Alitama Perkins Named Teen Miss Cherokee 2022-23

Alitama Perkins, right, a member of the Deer Clan from the Wolftown community, is crowned 2022-23 Teen Miss Cherokee by 2021-22 Teen Miss Cherokee Tsini McCoy in the pageant held at the Chief Joyce Dugan Cultural Arts Center on Thursday evening, September 29. Senior Chief Richard G. Sneed, left, awaits the coronation to put the sash on Perkins. Cameron Jackson was named first runner-up and Araceli Martinez-Arch was named second runner-up. (photos SCOTT MCKIE BP/One Feather)


One-feather staff

Alitama Perkins, a Deer Clan member from the Wolftown community, will represent the Eastern Band of Cherokee Indians (EBCI) as Teen Miss Cherokee 2022-23. She won the title in a competition at the Chief Joyce Dugan Cultural Arts Center on the evening of Thursday, September 29.

Cameron Jackson, a Deer Clan member from the Wolftown community, was named first runner-up and Miss Congeniality, and Araceli Martinez-Arch was named second runner-up.

PHOTO ALBUM: Teen Miss Cherokee Contest

The three young women each spoke about a subject that fascinates them.

Perkins spoke of the historic grief and trauma of Native Americans. “Tonight I will educate our people about historical trauma and how it affects up to seven generations. Historical trauma is a collective and cumulative emotional wound through generations of traumatic events. These events do not affect a single person, but a community of people.Many people who have not directly experienced this trauma can feel the effects of it generations later.

Cameron Jackson, a Deer Clan member from the Wolftown community, demonstrates the method she uses to build Stomp Dance turtle shell shakers. She was named the first runner-up and Miss Congeniality of the pageant.

“The historic trauma for our people has come from forced resettlement, land disposition, boarding schools, day schools, war, loss of spiritual practices and loss of language and culture. This can cause us to experience emotions of depression, fixation on trauma, sadness, anger, mood swings, and self-destructive behavior.

Perkins went on to say, “Intergenerational trauma is passed down through the DNA of the person who has been genetically altered after experiencing a traumatic event. To break this cycle, we need to start creating a loving and open community. We need to stop using drugs and alcohol in front of our children and seek help if you have an addiction or are experiencing explosive behaviors…please continue to help me and the future generations, to break this cycle.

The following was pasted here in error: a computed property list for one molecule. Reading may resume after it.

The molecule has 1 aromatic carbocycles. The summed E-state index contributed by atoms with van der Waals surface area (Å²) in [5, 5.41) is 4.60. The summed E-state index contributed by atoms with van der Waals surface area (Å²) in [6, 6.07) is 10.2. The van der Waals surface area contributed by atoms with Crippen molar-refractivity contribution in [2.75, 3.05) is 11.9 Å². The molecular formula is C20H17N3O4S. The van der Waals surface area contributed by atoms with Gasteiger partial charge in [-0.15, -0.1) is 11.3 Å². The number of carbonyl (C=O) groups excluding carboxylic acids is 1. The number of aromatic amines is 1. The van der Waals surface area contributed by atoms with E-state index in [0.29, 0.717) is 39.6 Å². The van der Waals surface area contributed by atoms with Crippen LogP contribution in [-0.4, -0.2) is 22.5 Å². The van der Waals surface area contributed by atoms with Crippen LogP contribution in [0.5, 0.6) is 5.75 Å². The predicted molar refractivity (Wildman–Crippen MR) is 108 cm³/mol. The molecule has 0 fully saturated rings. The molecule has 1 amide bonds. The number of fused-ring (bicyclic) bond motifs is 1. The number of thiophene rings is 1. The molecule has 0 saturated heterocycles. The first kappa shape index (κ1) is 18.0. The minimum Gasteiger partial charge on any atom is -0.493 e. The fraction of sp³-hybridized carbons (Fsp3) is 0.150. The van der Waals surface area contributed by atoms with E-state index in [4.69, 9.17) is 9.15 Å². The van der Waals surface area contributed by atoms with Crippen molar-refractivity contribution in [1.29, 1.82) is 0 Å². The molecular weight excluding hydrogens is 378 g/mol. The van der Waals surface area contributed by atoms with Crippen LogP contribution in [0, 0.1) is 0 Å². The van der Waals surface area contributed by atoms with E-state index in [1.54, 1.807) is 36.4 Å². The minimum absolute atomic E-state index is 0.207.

Jackson spoke about rates of domestic violence among Native Americans — specifically violence against Native women. “Domestic violence occurs when violent or aggressive behavior occurs within the home, usually involving the abuse of a spouse or partner. Even their child can fall victim to these situations.

“Violence against Indigenous women has reached extraordinary levels on tribal lands. Statistics define the magnitude of the problem but do nothing to capture the experience of the epidemic. They tell part of the story but ignore the devastating effects of this violence on Indigenous survivors, families and communities.

She concluded, “I believe we all have a role to play in ending this epidemic and knowing that this information can help our communities raise awareness and begin to break the cycle. Indigenous people have the right to live free from abuse.

Araceli Martinez-Arch, a Deer Clan member from the Wolftown community, demonstrates the Cherokee Gathering Wood Dance. She was named the contest’s second runner-up.

With a red handprint adorned in face paint, the symbol used to represent the Missing and Murdered Indigenous Women’s Movement (MMIW), Araceli Martinez-Arch spoke out on the issue. “No matter what clan we come from, we must always remember that we are one as the Cherokee people, the main people…I will be a voice – a voice for missing and murdered indigenous women.

She spoke bravely about her own experience with a violent attack. “With the Cherokee SWAT team surrounding our home, my mother and I fought for our lives, becoming almost another statistic for murdered and missing Native women. This is why this topic is so important to me.

Martinez-Arch said cases have skyrocketed in Indian Country. “We now have nearly 8,000 reported cases of missing and murdered Indigenous women and girls across Indian Country. 32 EBCI members, 10 of them on the Qualla border…I want to end this tragedy here and now. I will get up.

The girls also performed a traditional skill with Perkins performing a spoken word piece on Native empowerment and demonstrating how to shake shells for the Cherokee Stomp Dance, Jackson demonstrating how to make Stomp Dance shell shakers and Martinez-Arch performing the Cherokee Gathering Wood Dance.

Competitors also modeled traditional clothing during the contest.

James C. Tibbs